Within its term govt could have laid foundations for Filipino industries to bolster farmers’ and workers’ incomes, create decent-paying, stable jobs
Research group IBON said that the growing number of poor Filipinos in the country today debunks the Aquino administration’s claims that its successful poverty alleviation strategy would be one of its achievements that must be continued by the succeeding administration.
The group delivered its assessment of the Aquino administration’s five years in office in its Birdtalk yesterday at the University of the Philippines School of Economics.
Using an altered methodology based on very low standards resulting in only Php52 as the official poverty line, government statistics counted 23.8 million poor Filipinos in 2012. The Annual Poverty Indicators Survey (APIS) in the first semester of 2014 counted 25.8% of the population as poor, higher than the 24.6% poverty level in the same period the year before.
IBON’s May 2015 nationwide survey meanwhile showed a total of 79.6% respondents saying that livelihood did not improve in the recent months. Relatedly, 72.3% of 1,496 respondents said that poverty did not go down in the recent months. Majority of the respondents also rated themselves poor and expressed difficulty in spending for basic needs and social services.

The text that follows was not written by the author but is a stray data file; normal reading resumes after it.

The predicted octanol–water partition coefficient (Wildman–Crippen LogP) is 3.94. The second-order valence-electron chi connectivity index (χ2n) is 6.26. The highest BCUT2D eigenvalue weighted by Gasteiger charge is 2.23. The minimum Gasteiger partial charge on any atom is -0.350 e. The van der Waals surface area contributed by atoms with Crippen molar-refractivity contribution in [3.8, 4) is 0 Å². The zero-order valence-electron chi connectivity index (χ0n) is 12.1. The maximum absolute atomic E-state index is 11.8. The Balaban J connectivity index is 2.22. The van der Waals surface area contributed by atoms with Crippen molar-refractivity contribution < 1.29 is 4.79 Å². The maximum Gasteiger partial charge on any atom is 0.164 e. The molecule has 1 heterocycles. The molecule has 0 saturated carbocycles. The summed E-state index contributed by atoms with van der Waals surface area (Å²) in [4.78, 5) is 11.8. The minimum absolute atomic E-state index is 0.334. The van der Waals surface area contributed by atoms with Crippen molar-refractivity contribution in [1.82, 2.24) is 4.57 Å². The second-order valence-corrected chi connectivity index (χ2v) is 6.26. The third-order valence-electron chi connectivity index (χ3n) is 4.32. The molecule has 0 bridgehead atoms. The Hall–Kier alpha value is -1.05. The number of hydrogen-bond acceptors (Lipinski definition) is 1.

IBON’s May 2015 survey also showed a bigger share of respondents (67.2%) who said that they see their situation today as poor compared to those who said the same in January (64.6%).
These figures are more consistent with IBON estimates using official data that some 55 to 66 million Filipinos live on only Php100-125 per day. This is way below the Php 181 amount needed by a person to live decently.
The Aquino administration’s centerpiece poverty alleviation program was no answer to this deep and widespread poverty, despite its budget ballooning by 526% since 2010 and reaching an accumulated Php178 billion in expenses as of 2014. The conditional cash transfers or Pantawid Pamilyang Pilipino Program (4Ps) was more than ever proven to be temporary, expensive and shallow. It was criticized for being riddled with loopholes. Among these was having a flawed targeting system that only belatedly included some 218,000 homeless, street-dwellers and calamity survivors as of end-2014.
Confronted with controversies surrounding the CCTs from implementation to monitoring, the Aquino administration admitted that it will take time to solve poverty. IBON however said that if government perceives time as a limitation to eradicate poverty, then it should at least have taken the correct first steps towards this. Within its term it could have given full support to agriculture and laid foundations for Filipino industries to bolster farmers’ and workers’ incomes and create decent-paying, stable jobs. (end)